What makes a great website home page? Ask five people and you likely will get five different answers.
As I talk with businesses wanting to improve their online performance of growing leads and converting sales, I often find that what they THINK should be on the home page and WHAT ACTUALLY SHOULD BE are two very different things!
The goal of the home page really is quite simple. It’s to get them to the next page in your website!
If someone comes to your home page and leaves, you’ve really failed.
Related Resources from B2C
» Free Webcast: Blogging in the Age of Modern Marketers
Getting them to a second page means you’ve gotten them interested and they are ready to dig in further. Without this, it means they’ve glanced and moved on, and it’s much harder to get them to come back a second time!
The web is cluttered with information and people are busy. Therefore you have little time and you need to make the most of it. You have that one chance to make a great first impression! The issue is that far to many website home pages are failing and here are the five most common mistakes businesses make:
Mistake Number One:
Too much copy.
Words, words, and more words cause home pages to fail.
As I noted, people are busy and they are skimming. Lines of text that you think are glamorous and explain all that you do simply blur together into a mass of letters to the skimming eye! Businesses must really boil it down on the home page and keep it simple.
Mistake Number Two:
Headlines and copy about your stuff.
Jay Baer, a noted author and digital media consultant outlines in his book, Youtility, that people are on the web for generally only two reasons. Either to solve a problem or to be entertained. They use social media for entertainment so they are coming to your website to see if you can solve their problem.
The solution, therefore, is to answer how you solve the problem they have. It’s not about you, your products or services, but about them. A great home page outlines the problems your company solves.
Mistake Number Three:
Animation that requires the browser to have and use a flash player to perform groovy animation and a sequential series of images fading in and out is not helpful. Why? Many devices like Apple products including iPhones and iPads do not support flash and therefore visitors on those devices typically get a blank screen or blank area, or worse yet a big red “x”.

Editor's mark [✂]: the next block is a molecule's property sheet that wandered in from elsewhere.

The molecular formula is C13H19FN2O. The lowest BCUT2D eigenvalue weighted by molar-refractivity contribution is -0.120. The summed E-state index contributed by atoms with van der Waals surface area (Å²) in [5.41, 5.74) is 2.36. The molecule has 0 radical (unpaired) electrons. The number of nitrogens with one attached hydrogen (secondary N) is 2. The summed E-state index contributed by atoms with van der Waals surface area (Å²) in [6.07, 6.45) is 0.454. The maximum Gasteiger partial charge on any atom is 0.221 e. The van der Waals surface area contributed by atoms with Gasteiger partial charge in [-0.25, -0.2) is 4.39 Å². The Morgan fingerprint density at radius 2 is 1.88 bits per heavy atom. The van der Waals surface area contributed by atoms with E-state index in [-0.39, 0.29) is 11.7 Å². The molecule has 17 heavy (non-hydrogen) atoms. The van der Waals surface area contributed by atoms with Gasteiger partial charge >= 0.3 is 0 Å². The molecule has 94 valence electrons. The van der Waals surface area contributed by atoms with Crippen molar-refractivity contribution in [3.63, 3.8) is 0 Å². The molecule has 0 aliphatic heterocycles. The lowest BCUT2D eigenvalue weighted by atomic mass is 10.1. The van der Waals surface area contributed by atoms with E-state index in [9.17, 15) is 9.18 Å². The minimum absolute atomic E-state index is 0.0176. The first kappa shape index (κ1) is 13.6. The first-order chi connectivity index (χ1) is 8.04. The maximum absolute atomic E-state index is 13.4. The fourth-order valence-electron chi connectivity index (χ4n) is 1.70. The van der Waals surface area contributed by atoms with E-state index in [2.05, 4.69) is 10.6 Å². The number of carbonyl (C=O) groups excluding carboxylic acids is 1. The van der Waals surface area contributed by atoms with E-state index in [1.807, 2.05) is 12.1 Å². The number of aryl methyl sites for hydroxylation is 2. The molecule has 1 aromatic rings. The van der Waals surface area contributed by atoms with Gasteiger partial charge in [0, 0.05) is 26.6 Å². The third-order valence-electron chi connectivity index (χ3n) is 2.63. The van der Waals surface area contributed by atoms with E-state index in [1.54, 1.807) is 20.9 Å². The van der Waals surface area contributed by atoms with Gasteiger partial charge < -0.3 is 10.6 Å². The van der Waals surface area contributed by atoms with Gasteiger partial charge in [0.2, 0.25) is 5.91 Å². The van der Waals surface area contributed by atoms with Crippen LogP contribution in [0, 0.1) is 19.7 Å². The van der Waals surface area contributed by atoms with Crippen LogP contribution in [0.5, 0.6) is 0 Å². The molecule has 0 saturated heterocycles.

Again, too much animation is too many moving parts. Keep it simple.
You’ve got about 3-4 seconds to capture the attention of the visitor and communicate to them that you can help them with what they need.
Mistake Number Four:
Too many points of interest.
Loads of navigation buttons, competing images, and paragraphs of text all serve to cause viewers to see a dense forest and miss the individual trees! Again, people are moving fast on the web and you have precious seconds to capture their attention and communicate to them.
Give them your one best thing, not the top eight categories and also the five sub-categories you offer because they’ll see only one or maybe two of those items before they move on!
Mistake Number Five:
Bad colors and weird fonts.
Have you noticed a theme? Less is more.
They have a problem, you need to share how you solve it.
Fancy fonts can be hard to decipher and even worse to discern on mobile devices. As well, dark backgrounds with lots of small white text are great if you are in a dark room and have a magnifying glass but that’s not your everyday web visitor! What’s the default background in Microsoft Word? White, with a simple font. That’s done for a reason.
I could go on with a few more points but I’ll bring it to a close to allow you to reflect on your site in relation to these key points.
Take a fresh look at your company and competitor websites soon and see how things rate.
What’s your next doable action step you should take? Do something in the next 24 hours and let me know what you do!